Chartered Life Underwriters and Chartered Financial Consultants are specialists in life insurance and estate planning. The main difference is that the CLU focuses most closely on life insurance, whereas the ChFC designation embraces more general financial planning principles. Both accreditations were invented by the life insurance industry and have some overlap with the CFP® designation. CLUs and ChFCs must take some of the same courses as CFP®s.

The biggest difference? Neither the CLC nor the ChFC require a comprehensive board exam.

Bottom line: A CLU can do the trick if you’re trying to find the right life insurance policy, update your plan, establish a trust fund or manage your will and estate. Although the ChFC is a well-rounded financial advisory credential, we prefer designations that require board exams, so our advisers have a verified level of expertise.

Many CFP®s have the CLU designation in addition to their other accolades, so if you’re looking for insurance expertise, we think the best route is to look for someone who is both a CFP® and a CLU.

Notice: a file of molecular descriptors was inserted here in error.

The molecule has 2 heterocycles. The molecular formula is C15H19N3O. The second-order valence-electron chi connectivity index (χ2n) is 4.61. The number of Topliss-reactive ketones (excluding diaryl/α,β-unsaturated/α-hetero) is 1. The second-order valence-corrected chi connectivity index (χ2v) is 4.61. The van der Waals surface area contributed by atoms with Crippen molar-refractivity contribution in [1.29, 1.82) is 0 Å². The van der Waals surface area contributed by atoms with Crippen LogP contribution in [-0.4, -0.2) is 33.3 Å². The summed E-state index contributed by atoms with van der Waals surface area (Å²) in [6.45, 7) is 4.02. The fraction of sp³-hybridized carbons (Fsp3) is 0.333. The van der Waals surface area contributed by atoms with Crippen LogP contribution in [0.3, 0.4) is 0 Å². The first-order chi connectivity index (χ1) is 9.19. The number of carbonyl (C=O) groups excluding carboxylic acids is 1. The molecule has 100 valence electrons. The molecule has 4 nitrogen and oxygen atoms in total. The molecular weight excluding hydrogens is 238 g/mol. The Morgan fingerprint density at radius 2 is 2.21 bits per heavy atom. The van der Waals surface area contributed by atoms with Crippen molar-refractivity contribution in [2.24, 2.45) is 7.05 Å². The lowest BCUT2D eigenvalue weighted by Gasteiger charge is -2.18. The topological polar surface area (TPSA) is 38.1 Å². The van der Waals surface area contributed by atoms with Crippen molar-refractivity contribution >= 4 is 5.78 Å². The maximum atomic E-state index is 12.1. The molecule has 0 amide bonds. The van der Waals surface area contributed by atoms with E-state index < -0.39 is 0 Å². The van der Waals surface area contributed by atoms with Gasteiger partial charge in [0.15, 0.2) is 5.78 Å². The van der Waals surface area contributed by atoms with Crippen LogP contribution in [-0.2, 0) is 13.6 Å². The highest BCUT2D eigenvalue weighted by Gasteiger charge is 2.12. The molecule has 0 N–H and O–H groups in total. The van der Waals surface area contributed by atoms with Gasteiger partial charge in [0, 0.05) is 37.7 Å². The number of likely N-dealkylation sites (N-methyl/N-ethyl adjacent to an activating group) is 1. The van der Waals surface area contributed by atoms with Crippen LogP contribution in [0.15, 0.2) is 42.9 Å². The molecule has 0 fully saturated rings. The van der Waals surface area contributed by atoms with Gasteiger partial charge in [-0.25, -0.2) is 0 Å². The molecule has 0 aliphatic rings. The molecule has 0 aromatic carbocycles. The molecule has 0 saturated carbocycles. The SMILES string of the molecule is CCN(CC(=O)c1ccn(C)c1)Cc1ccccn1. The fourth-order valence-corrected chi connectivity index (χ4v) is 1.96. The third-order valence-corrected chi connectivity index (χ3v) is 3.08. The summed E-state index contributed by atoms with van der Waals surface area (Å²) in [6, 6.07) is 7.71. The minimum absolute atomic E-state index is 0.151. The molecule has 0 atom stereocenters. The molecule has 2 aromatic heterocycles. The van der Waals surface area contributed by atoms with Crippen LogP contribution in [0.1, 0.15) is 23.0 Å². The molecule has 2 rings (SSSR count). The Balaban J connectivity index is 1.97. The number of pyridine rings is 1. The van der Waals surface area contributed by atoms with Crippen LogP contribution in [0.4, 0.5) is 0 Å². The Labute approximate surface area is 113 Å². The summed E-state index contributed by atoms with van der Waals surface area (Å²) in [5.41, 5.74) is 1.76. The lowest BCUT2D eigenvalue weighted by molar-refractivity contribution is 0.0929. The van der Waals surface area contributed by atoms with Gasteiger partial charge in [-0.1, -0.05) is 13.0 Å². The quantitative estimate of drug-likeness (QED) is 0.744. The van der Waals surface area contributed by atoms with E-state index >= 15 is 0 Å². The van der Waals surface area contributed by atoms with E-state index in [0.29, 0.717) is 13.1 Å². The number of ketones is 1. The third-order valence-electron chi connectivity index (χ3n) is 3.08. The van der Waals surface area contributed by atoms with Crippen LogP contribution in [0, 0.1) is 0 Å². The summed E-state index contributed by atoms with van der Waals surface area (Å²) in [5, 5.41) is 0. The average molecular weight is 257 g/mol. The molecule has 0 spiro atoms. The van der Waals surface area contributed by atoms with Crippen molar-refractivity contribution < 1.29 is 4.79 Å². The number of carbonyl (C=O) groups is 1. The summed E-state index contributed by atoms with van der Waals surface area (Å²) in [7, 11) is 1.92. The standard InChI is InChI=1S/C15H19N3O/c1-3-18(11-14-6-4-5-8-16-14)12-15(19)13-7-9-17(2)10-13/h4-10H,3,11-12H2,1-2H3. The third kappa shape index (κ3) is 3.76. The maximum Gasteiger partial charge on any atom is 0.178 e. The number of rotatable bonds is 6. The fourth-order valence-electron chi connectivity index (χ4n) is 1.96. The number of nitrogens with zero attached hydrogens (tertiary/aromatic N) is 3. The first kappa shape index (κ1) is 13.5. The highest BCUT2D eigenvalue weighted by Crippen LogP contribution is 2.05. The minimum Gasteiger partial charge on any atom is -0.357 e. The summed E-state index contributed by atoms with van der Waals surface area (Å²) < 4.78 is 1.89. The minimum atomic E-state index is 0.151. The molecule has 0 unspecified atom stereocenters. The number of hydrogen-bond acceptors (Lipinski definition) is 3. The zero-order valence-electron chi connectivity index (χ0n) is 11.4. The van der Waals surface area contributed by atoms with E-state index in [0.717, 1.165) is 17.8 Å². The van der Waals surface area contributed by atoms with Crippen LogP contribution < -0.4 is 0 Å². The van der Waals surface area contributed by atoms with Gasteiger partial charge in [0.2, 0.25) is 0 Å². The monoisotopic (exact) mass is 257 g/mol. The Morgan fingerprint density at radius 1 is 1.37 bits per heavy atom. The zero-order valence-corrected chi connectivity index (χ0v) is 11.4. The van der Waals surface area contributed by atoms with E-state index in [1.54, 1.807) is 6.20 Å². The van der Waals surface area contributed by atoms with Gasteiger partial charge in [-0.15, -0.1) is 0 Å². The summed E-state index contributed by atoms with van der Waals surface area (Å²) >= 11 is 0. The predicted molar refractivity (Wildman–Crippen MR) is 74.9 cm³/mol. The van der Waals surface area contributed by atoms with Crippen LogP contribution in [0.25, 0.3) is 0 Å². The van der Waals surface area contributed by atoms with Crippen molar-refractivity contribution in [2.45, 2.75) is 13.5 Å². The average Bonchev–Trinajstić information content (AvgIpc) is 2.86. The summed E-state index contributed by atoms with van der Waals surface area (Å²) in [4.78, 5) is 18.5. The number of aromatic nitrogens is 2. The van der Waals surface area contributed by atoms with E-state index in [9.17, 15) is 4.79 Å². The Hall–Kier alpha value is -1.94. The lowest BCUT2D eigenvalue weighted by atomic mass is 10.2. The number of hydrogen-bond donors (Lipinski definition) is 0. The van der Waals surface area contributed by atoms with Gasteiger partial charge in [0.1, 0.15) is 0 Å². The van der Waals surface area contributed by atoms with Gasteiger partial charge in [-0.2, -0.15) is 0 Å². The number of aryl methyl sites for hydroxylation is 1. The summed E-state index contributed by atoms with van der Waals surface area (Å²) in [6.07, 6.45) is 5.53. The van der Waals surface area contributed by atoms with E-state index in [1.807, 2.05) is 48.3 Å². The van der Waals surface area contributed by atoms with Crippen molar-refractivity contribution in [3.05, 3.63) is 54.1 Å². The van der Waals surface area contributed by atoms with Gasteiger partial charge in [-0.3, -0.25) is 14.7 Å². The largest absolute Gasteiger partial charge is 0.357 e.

RELATED: Are You Spending Too Much on Life Insurance?

Certified Employee Benefit Specialist (CEBS)

Certified Employee Benefit Specialists focus on selling and administering employee benefit plans. They’ve passed a curriculum of eight courses on insurance, retirement, pension, regulatory issues and other topics. There’s no comprehensive board exam for this designation, either, and a great deal of the coursework is also covered by the CFP® educational program.

Bottom line: This certification covers a subset of the CFP® knowledge base, focused specifically on selling or administering employee benefit plans. If you have questions about your company’s 401(k) or health insurance, a CEBC would be a great resource. For more well-rounded advice on your financial life, however, you’ll need a more well-rounded expert.